If you have, like me, an ISP that provides you a dynamic IP, you certainly need to use a dynamic DNS service like DynDNS or No-IP. This is important if you want to use your Raspberry Pi as a server. I personally use No-IP for historic reason since I have my free account for at least 10 years. In that post I’ll teach you how to use their official client as a service under Raspbian.
The No-IP team provides a little program called the Dynamic DNS Update (DUC) Client. DUC continually checks for IP address changes in the background and automatically updates the DNS at No-IP dynamic DNS whenever it changes. This program can be usable under Raspbian without any modifications, only the part for setting up the service is a little touchy. Follow the guide!
Compile the DUC Client
The first thing to perform is getting and compiling the client. Open a Terminal (or use a SSH client, like PuTTY) then enter the following commands:
sudo wget http://www.no-ip.com/client/linux/noip-duc-linux.tar.gz
sudo tar xzf noip-duc-linux.tar.gz
sudo make install
After that, the No-IP DUC Client will ask you some information:
- The login/email string for your no-ip.com account;
- The associated password;
- The preferences (like the refresh interval).
The No-IP DUC Client is now ready to be used. Time to set up the service now.
Setting up the No-IP DUC Client service
Now that you have a working DUC Client, it’s time to install the service. Doing this will allow the DUC Client to start when booting up your Raspberry Pi.
sudo wget http://download.sizious.com/rpi/noip-duc-raspbian.tar.bz2
sudo tar -xjvf noip-duc-raspbian.tar.bz2
sudo chmod +x raspbian.noip2.sh service.install.sh service.uninstall.sh
sudo ./service.install.sh raspbian
After passing all these commands, you should have the following output:
./service.install.sh: installing noip2 service for raspbian... OK!
Everything is now set up!
Checking if the No-IP service is working
First of all you need to check if the No-IP service is the latest to be run by the Raspberry Pi. Enter the following command:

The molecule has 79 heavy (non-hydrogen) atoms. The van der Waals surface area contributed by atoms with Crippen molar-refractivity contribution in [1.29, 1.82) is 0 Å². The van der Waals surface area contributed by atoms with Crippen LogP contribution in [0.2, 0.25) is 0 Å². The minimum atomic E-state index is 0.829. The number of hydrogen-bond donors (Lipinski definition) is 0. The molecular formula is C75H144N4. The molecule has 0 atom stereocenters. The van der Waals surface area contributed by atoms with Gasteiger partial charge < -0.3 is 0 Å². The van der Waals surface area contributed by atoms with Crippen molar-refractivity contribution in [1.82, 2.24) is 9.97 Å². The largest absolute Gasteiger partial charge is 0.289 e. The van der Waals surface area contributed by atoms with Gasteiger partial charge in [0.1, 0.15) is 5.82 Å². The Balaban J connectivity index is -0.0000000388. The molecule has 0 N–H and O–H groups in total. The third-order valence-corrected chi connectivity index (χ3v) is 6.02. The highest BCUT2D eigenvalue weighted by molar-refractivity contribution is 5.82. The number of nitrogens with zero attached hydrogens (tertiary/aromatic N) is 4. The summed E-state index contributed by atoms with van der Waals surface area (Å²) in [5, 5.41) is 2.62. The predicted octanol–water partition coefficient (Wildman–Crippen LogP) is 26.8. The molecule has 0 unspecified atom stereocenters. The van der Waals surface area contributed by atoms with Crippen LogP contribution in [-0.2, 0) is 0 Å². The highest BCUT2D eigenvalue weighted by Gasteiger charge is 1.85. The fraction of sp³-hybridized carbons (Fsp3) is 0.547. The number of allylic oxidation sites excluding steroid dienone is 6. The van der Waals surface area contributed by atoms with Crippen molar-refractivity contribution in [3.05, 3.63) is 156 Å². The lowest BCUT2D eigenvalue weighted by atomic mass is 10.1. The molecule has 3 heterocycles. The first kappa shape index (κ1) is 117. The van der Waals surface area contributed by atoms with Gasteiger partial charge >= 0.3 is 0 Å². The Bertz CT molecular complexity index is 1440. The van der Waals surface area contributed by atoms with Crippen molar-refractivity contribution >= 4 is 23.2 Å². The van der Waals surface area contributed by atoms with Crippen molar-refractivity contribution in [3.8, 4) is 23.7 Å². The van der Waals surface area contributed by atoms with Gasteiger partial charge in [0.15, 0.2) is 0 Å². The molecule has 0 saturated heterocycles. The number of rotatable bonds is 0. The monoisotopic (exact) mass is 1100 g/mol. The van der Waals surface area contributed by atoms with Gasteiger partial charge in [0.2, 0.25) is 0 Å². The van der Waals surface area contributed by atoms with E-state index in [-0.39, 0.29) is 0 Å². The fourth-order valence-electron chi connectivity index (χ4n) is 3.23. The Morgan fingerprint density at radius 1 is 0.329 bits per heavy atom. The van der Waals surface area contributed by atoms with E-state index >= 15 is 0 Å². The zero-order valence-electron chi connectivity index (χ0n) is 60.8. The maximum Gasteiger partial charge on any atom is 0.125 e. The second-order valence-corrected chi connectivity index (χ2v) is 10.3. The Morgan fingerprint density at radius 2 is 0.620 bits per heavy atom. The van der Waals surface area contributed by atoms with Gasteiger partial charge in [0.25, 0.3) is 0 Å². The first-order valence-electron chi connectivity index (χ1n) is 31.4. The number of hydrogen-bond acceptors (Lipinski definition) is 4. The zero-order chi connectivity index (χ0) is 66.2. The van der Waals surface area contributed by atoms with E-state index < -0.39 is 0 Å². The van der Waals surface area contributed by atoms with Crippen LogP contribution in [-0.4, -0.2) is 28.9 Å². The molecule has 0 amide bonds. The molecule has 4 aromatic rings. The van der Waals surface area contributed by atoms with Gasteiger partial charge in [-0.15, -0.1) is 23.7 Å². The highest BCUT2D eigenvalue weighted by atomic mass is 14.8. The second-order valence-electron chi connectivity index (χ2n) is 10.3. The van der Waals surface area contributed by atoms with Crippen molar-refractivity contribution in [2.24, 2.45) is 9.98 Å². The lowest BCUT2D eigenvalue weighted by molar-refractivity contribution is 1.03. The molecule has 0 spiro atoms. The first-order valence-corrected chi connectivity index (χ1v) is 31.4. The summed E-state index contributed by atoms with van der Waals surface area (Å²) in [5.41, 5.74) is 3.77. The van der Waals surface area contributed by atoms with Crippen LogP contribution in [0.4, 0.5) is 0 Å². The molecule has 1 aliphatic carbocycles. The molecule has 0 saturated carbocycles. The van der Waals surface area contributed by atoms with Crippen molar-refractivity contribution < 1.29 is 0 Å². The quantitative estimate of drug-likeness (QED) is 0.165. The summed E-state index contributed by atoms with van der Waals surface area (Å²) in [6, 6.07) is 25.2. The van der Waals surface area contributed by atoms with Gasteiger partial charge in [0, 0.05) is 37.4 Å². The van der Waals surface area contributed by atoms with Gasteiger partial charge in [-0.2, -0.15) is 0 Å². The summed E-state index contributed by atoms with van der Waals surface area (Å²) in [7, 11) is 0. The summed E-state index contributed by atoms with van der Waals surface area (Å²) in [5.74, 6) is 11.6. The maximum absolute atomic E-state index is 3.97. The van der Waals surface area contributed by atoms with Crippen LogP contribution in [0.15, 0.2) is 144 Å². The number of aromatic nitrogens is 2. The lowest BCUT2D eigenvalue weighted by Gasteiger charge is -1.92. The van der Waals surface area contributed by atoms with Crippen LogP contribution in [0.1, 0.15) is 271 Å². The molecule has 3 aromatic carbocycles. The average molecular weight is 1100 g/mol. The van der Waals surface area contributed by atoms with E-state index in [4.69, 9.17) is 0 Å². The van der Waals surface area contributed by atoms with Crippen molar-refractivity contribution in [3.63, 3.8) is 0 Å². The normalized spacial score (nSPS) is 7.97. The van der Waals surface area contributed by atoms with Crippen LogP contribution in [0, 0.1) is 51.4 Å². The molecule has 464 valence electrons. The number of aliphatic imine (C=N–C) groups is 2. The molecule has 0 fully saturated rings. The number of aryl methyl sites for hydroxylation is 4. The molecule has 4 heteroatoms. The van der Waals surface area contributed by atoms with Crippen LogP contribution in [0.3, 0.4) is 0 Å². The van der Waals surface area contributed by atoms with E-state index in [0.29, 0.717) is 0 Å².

The output should be something like that:
Running the No-IP service in the last position avoid some problems. For example, if your network configuration is not ready when running the DUC Client, this can crash it with useless error messages. I already configured everything in the additional files provided above to solve this problem.
For checking if the No-IP DUC Client Service is running, just enter the following command:
A correct output should be something like that:
● noip2.service - LSB: No-IP Dynamic Update Client (DUC) for Linux
Loaded: loaded (/etc/init.d/noip2)
Active: active (running) since Sat 2017-04-01 19:17:13 CEST; 4 weeks 0 days ago
As you can see, the noip2 service is up and running!
To get more information on the noip2 instance running, enter the following command:
This will output something like:
1 noip2 process active.
Process 705, started as noip2, (version 2.1.9)
Using configuration from /usr/local/etc/no-ip2.conf
Last IP Address set xxx.xxx.xxx.xxx
Updating every 30 minutes via /dev/eth0 with NAT enabled.
So everything seems fine. Now you can connect to your No-IP account and check if the concerned DNS has been updated, like this:
Wow you did it! Enjoy 🙂
You can check for error messages thrown at startup by running the following command:
You can control the No-IP service by using the
sudo service noip2 restart
This command will restart the No-IP service (this command takes up to 10 seconds to be run).